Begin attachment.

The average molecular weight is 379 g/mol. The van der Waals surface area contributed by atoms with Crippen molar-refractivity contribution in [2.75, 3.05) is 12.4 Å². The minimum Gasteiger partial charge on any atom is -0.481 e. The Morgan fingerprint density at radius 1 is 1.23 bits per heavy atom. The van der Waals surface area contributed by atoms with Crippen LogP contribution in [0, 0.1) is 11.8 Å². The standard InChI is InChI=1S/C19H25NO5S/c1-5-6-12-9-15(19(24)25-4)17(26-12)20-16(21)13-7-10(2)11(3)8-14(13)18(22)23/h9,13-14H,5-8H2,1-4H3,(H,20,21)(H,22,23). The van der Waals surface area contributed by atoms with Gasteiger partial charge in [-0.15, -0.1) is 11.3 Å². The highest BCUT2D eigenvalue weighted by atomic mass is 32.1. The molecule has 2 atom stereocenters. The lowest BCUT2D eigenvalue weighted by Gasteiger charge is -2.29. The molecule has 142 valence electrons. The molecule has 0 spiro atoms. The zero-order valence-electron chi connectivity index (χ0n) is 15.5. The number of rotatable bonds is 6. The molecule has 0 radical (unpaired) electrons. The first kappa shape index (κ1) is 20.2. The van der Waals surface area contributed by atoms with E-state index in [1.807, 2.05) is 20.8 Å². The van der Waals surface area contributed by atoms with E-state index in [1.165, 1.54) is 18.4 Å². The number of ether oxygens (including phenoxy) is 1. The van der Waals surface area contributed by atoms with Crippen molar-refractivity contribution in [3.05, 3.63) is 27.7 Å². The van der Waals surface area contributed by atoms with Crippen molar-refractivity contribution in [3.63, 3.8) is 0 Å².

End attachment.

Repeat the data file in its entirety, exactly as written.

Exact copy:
The average molecular weight is 379 g/mol. The van der Waals surface area contributed by atoms with Crippen molar-refractivity contribution in [2.75, 3.05) is 12.4 Å². The minimum Gasteiger partial charge on any atom is -0.481 e. The Morgan fingerprint density at radius 1 is 1.23 bits per heavy atom. The van der Waals surface area contributed by atoms with Crippen LogP contribution in [0, 0.1) is 11.8 Å². The standard InChI is InChI=1S/C19H25NO5S/c1-5-6-12-9-15(19(24)25-4)17(26-12)20-16(21)13-7-10(2)11(3)8-14(13)18(22)23/h9,13-14H,5-8H2,1-4H3,(H,20,21)(H,22,23). The van der Waals surface area contributed by atoms with Gasteiger partial charge in [-0.15, -0.1) is 11.3 Å². The highest BCUT2D eigenvalue weighted by atomic mass is 32.1. The molecule has 2 atom stereocenters. The lowest BCUT2D eigenvalue weighted by Gasteiger charge is -2.29. The molecule has 142 valence electrons. The molecule has 0 spiro atoms. The zero-order valence-electron chi connectivity index (χ0n) is 15.5. The number of rotatable bonds is 6. The molecule has 0 radical (unpaired) electrons. The first kappa shape index (κ1) is 20.2. The van der Waals surface area contributed by atoms with E-state index in [1.807, 2.05) is 20.8 Å². The van der Waals surface area contributed by atoms with E-state index in [1.165, 1.54) is 18.4 Å². The number of ether oxygens (including phenoxy) is 1. The van der Waals surface area contributed by atoms with Crippen molar-refractivity contribution in [3.05, 3.63) is 27.7 Å². The van der Waals surface area contributed by atoms with Crippen molar-refractivity contribution in [3.63, 3.8) is 0 Å².